According to the Health Insurance Portability and Accountability Act or HIPAA, the health provider is required to keep your medical information confidential. This makes relaying the results of drug tests to employers a tricky situation for laboratories. HIPAA doesn’t allow your employer to have access to your complete drug screening results, but they are required to keep the information they do receive confidential.
In most cases, a limited number of people can have access to the results of your drug tests, and they may be supervisors, human resources and your direct managers. These people must maintain the confidentiality of this information. So, if you tested positive for substances, this information must remain private.
What Is the Best Defense for a Positive Drug Test?
If you sincerely believe that your test results are false positives, you can dispute them. You may have eaten something that is known to cause false positives on drug tests, or your prescription medications may be the reason for a positive drug test. If this is the case, you must inform your employer so that you can repeat the test.
On the other hand, your drug tests may have positive results because you used illicit substances. It is important that you do not try to come up with unreasonable or illogical reasons for the positive results. Some schools and workplaces must be open about their zero-tolerance drug policies, so if you are in this type of environment, you may have been aware of the policy before you ingested the substance. You will not be able to create an excuse that will absolve you of responsibility, so you will have to accept it.
The Best Option
Your employer may be willing to help you if you admit that you have been struggling with substances. Under the Family Medical Leave Act, you have the right to receive up to 12 weeks of treatment at a drug treatment center. During this time, your employer will not be able to fire you or eliminate your position or your benefits. Even so, your employer will not be required to continue paying your salary during this time.
If you take the initiative and show your employer that you are willing to get help for your addiction, he or she may show leniency. This will require that you take responsibility for your issues. You will have to acknowledge the fact that you are in a difficult situation and that you need help. This would be the first step in the process. The second step would be to get treatment at Long Island Interventions.
Can an Employer Fire an Employee for a Positive Drug Test?
If it was a pre-employment screening, the employer will be able to refuse to hire you if your drug test is positive. In some states, your employer will not be able to fire you if you fail a drug test and agree to obtain treatment for a substance use disorder. If you are a federal contractor, your employer may require that you pass a specific type of drug test, and if you don’t pass this test, your employer can fire you. An employer can also fire you if your job is related to safety.
Keep in mind that an employer may fire you if he or she believes that you are not capable of performing your duties. This may occur whether you have a positive drug test or not.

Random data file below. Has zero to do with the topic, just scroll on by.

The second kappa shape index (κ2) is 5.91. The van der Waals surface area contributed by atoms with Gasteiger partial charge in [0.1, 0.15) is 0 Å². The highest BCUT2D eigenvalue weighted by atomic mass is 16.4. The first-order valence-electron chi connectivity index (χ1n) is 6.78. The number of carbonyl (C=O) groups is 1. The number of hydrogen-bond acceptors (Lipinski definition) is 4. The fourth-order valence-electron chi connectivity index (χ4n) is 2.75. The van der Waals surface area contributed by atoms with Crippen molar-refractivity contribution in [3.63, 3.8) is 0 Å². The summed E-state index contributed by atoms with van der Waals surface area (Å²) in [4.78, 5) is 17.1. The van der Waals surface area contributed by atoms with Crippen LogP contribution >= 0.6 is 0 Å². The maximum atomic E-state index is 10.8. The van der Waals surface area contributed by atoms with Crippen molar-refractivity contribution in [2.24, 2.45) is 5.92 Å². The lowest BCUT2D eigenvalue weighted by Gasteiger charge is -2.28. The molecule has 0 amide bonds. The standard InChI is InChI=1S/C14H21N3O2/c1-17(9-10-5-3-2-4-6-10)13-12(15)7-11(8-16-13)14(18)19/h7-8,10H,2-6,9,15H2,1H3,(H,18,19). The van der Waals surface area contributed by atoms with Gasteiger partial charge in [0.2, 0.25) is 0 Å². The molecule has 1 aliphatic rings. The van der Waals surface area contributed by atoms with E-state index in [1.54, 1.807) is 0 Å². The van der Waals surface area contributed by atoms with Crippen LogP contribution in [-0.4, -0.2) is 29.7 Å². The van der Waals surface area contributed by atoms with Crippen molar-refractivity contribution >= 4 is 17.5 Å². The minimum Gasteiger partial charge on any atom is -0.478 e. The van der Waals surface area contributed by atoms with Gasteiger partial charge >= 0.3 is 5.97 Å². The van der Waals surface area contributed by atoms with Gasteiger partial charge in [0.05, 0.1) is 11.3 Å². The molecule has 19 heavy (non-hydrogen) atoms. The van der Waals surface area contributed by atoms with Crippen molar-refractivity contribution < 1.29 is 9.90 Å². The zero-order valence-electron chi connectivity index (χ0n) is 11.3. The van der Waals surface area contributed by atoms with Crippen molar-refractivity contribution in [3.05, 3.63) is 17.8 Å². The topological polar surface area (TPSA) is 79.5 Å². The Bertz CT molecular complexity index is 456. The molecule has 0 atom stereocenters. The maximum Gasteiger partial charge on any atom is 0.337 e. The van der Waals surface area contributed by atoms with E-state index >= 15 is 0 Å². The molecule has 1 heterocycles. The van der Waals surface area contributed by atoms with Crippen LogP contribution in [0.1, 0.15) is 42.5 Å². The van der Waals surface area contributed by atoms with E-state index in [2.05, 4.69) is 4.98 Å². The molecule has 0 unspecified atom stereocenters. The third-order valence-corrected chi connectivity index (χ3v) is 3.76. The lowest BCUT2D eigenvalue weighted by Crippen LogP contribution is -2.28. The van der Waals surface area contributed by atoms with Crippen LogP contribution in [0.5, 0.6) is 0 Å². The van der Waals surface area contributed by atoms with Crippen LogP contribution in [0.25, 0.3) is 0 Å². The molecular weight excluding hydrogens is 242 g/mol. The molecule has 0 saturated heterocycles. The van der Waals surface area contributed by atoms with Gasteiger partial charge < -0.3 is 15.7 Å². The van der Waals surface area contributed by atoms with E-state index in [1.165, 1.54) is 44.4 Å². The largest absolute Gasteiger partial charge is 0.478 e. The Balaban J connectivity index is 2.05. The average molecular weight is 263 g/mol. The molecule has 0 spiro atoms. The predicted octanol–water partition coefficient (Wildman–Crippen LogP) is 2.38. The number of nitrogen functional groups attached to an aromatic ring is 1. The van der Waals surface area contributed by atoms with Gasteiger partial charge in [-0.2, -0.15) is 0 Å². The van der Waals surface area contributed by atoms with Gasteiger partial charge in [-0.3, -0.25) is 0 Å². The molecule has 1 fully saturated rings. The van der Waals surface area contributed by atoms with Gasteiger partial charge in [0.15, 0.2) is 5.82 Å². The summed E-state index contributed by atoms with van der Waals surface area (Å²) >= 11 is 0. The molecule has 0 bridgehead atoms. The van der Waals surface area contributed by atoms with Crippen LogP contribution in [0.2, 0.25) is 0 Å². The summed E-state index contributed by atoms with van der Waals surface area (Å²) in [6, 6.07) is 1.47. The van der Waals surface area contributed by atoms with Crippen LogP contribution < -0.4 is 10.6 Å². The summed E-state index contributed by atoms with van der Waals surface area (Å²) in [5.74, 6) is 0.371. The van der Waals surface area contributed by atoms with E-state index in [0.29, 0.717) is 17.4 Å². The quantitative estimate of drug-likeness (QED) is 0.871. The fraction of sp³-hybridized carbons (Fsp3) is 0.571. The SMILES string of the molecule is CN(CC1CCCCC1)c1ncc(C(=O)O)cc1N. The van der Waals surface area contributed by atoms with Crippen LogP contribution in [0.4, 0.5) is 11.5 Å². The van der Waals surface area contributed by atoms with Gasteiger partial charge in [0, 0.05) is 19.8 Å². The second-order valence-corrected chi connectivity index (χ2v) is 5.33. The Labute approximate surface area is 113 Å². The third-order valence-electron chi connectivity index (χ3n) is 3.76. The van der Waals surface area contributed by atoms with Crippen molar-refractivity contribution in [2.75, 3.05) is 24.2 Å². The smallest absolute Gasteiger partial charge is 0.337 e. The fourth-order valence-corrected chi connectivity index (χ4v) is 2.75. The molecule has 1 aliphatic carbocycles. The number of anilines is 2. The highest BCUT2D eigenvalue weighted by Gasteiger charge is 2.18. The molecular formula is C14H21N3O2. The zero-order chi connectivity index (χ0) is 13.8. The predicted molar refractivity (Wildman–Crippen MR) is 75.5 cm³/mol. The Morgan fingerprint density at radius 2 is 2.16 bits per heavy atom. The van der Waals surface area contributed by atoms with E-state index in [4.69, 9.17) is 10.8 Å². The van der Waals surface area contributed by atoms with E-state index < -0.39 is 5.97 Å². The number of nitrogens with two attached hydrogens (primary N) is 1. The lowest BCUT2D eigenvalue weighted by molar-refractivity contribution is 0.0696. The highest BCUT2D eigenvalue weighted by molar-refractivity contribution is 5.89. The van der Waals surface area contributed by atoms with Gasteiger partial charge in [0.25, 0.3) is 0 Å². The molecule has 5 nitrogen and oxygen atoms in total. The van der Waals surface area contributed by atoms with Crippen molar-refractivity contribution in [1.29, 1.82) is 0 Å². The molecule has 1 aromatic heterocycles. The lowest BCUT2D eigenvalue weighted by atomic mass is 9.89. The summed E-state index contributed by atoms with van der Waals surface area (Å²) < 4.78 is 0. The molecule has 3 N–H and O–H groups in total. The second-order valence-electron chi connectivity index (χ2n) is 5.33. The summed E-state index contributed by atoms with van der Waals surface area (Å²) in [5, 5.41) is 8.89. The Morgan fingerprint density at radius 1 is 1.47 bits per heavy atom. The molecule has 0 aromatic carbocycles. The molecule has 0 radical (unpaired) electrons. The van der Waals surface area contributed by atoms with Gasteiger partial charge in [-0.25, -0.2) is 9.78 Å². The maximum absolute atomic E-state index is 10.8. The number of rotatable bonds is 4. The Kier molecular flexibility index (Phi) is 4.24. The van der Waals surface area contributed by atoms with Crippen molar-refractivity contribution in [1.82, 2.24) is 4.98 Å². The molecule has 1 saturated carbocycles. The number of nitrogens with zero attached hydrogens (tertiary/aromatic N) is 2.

Rather than wait for a positive drug test to completely disrupt your life, contact us at Long Island Interventions. We will put you on a path toward living a life without substances so that you never have to be concerned about testing positive for substances again. Contact us today.
What happens if your drug test comes out positive?
A positive drug test result can have various consequences, depending on factors such as the context of the test, your employer's policies, and the laws and regulations in your jurisdiction. Here is a general overview of what might happen if your drug test comes out positive:
Confirmation test: A positive initial drug test result is often followed by a confirmation test, which uses a more accurate testing method (e.g., gas chromatography-mass spectrometry) to rule out false positives.
Review of results and medication use: If your drug test comes back positive, you may be asked to provide information about any medications or prescriptions that could have caused the result. Be prepared to provide documentation or explanations if necessary.
Consequences: The consequences of a confirmed positive drug test will depend on the specific circumstances and can include:
a. Personal consequences: You may feel stress, anxiety, or embarrassment as a result of the positive test.
b. Employment consequences: Depending on your employer's policies and the nature of your job, you may face a written or verbal warning, mandatory drug counseling or rehabilitation, suspension or probation, or even termination of employment.
c. Legal consequences: In some cases, a positive drug test could lead to legal consequences, such as fines, loss of professional licenses, or even criminal charges, depending on the jurisdiction and the substances involved.
Legal rights and options: If you face consequences due to a positive drug test, it's important to be aware of your rights and the laws in your area. You may have the right to contest the results, request a retest, or seek legal representation.
Consult an attorney: If you believe your rights have been violated or if you face severe consequences, it may be helpful to consult an attorney who specializes in employment or drug-related law for advice and guidance.
Keep in mind that each situation is unique, and the specific outcomes will depend on your circumstances. For tailored advice, it is always best to consult an attorney or legal expert.